THE DISNEY CHANNEL DUSTS OFF A TV classic from 1959, Swamp Fox (Saturdays, 2 p.m. ET), about Revolutionary War leader Francis Marion, who waged a guerrilla campaign of trickery and subterfuge against the British soldiers and their Tory sympathizers in 1780s Carolina. Playing Marion with deadly earnest is none other than Leslie Nielsen, best known today as the transcendently goofy star of the Naked Gun movies. Some of the other familiar faces who turn up in supporting roles in this vintage show are Slim Pickens, J. Patrick O'Malley and Patrick Macnee.
Swamp Fox lasted only eight episodes, a quick hook that Nielsen blames not on low ratings but on international politics. Reached on a break from filming Dracula: Dead and Loving It, a Mel Brooks spoof (in which Nielsen plays the notorious vampire), the actor explained that the series was banned in Canada after a debate in the House of Commons there. Canada had strong ties to the mother country in those days. "You can imagine Walt Disney's reaction to getting banned," Nielsen says. "He might as well have made a pornographic movie. That was the beginning of the end for the series."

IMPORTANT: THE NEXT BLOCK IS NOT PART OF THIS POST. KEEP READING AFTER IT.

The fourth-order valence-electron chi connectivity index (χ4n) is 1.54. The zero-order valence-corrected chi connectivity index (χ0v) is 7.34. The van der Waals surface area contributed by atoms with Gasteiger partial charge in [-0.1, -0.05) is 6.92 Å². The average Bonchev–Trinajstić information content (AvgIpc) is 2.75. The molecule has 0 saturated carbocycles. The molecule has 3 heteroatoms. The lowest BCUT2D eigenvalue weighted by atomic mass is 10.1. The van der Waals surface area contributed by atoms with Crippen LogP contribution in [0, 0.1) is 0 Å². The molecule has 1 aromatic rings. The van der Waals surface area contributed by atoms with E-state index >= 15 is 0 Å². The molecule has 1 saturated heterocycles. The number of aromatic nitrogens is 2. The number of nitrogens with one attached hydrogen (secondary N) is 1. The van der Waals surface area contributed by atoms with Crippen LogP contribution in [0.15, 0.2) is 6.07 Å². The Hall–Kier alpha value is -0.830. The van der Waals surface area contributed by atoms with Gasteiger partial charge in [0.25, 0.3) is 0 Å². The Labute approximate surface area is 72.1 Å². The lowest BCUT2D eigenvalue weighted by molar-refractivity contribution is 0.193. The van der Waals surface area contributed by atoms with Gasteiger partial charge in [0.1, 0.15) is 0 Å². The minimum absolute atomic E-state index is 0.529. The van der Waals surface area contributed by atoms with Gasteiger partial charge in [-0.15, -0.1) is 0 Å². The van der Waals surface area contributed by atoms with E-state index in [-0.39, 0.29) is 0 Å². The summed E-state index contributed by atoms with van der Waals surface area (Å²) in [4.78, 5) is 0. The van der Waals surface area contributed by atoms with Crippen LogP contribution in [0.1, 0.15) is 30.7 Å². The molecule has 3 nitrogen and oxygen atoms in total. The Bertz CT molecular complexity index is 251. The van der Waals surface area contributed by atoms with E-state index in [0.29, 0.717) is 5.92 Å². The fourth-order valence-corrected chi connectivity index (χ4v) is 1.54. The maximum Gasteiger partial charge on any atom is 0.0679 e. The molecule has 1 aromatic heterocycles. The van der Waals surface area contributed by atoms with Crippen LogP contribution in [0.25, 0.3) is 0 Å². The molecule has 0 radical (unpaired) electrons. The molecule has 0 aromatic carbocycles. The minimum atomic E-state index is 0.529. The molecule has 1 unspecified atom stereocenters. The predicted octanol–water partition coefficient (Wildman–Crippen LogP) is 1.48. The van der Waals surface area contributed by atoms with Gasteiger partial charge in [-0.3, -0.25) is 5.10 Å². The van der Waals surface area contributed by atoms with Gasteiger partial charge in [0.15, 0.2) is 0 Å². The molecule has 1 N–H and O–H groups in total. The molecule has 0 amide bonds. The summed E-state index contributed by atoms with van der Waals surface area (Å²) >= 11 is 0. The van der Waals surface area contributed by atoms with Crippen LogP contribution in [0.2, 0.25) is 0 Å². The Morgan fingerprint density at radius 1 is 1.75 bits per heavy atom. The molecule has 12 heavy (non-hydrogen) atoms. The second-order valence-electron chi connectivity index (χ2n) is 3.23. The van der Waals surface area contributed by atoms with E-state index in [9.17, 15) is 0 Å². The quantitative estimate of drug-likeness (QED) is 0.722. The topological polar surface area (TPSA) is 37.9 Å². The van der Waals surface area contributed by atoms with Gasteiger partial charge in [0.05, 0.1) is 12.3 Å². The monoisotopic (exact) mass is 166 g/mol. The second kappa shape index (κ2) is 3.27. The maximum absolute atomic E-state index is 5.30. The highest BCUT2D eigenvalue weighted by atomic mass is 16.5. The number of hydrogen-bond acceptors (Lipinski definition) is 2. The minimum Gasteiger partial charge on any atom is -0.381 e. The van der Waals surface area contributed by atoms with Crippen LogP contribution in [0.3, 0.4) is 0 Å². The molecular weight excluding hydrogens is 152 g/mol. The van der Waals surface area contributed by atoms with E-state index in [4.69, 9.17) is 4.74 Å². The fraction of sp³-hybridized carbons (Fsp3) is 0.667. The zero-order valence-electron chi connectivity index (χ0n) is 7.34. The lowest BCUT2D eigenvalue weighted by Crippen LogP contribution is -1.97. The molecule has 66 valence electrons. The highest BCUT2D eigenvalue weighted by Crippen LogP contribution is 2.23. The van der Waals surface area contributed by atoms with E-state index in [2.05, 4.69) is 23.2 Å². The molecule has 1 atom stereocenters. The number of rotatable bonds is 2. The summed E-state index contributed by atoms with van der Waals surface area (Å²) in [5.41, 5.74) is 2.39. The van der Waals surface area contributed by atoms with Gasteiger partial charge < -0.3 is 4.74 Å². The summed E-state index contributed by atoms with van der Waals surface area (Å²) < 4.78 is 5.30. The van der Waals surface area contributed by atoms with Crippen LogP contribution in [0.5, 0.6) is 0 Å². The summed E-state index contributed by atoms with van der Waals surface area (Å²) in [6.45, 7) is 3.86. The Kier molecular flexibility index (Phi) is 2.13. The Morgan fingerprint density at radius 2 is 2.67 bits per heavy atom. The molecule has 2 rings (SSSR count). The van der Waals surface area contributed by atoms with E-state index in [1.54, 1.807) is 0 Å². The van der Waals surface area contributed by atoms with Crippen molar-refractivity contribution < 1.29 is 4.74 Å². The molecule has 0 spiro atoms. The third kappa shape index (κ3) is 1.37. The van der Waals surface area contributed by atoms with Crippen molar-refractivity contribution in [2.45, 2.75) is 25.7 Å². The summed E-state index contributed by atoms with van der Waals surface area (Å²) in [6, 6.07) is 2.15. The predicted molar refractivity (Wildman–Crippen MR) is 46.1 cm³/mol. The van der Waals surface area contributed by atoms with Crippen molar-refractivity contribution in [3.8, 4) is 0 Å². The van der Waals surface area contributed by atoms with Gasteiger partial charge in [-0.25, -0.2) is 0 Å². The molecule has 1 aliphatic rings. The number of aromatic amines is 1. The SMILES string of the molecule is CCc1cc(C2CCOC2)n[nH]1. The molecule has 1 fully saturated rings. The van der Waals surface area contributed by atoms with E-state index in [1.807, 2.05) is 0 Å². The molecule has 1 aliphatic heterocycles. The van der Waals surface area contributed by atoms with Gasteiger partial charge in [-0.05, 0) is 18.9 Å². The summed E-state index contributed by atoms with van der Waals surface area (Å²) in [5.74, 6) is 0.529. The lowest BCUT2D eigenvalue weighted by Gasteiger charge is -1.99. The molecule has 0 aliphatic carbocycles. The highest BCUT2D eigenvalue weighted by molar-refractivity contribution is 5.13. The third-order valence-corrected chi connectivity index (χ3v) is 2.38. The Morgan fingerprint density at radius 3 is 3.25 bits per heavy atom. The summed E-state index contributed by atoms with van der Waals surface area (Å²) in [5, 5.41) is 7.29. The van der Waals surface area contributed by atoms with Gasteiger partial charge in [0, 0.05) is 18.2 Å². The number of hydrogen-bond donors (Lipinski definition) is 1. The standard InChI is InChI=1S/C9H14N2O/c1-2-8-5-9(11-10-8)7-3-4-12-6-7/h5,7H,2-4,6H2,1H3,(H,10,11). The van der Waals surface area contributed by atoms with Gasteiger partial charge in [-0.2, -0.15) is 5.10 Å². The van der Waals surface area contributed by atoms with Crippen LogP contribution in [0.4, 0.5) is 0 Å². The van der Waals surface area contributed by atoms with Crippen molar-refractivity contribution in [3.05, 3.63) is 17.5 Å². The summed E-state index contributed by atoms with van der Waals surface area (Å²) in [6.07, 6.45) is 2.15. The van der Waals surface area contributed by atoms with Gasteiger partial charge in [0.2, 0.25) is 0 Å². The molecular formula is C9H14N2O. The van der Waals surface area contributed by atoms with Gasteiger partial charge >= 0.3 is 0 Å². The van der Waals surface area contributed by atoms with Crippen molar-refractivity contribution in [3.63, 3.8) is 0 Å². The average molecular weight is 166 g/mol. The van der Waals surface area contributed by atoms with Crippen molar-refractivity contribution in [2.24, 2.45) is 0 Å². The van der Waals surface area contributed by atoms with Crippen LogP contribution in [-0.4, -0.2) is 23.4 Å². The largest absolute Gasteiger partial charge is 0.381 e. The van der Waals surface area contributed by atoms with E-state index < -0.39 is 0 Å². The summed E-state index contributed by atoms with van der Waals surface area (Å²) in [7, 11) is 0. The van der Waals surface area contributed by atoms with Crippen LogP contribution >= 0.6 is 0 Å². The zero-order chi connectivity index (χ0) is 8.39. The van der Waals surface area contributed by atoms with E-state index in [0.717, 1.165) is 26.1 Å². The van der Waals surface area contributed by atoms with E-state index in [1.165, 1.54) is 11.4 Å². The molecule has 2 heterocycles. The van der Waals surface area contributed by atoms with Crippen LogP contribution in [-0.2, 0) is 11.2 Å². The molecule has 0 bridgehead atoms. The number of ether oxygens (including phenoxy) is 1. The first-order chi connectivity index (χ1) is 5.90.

Swamp Fox was the last in a line of historical costume dramas that Disney experimented with in the late '50s. The character's trademark was his tri-cornered hat with a fox tail insouciantly perched on its brim. ("Swamp Fox, Swamp Fox, tail on his hat," went the theme song, "Nobody knows where the Swamp Fox at.") That costuming flourish was a naked attempt by Disney to recapture the astounding merchandising boon of Davy Crockett's coon-skin cap. The Swamp Fox chapeau never caught on, even with its wearer. Asked if he got to keep that jaunty accessory, Nielsen responds with a booming laugh, "I really didn't want the hat."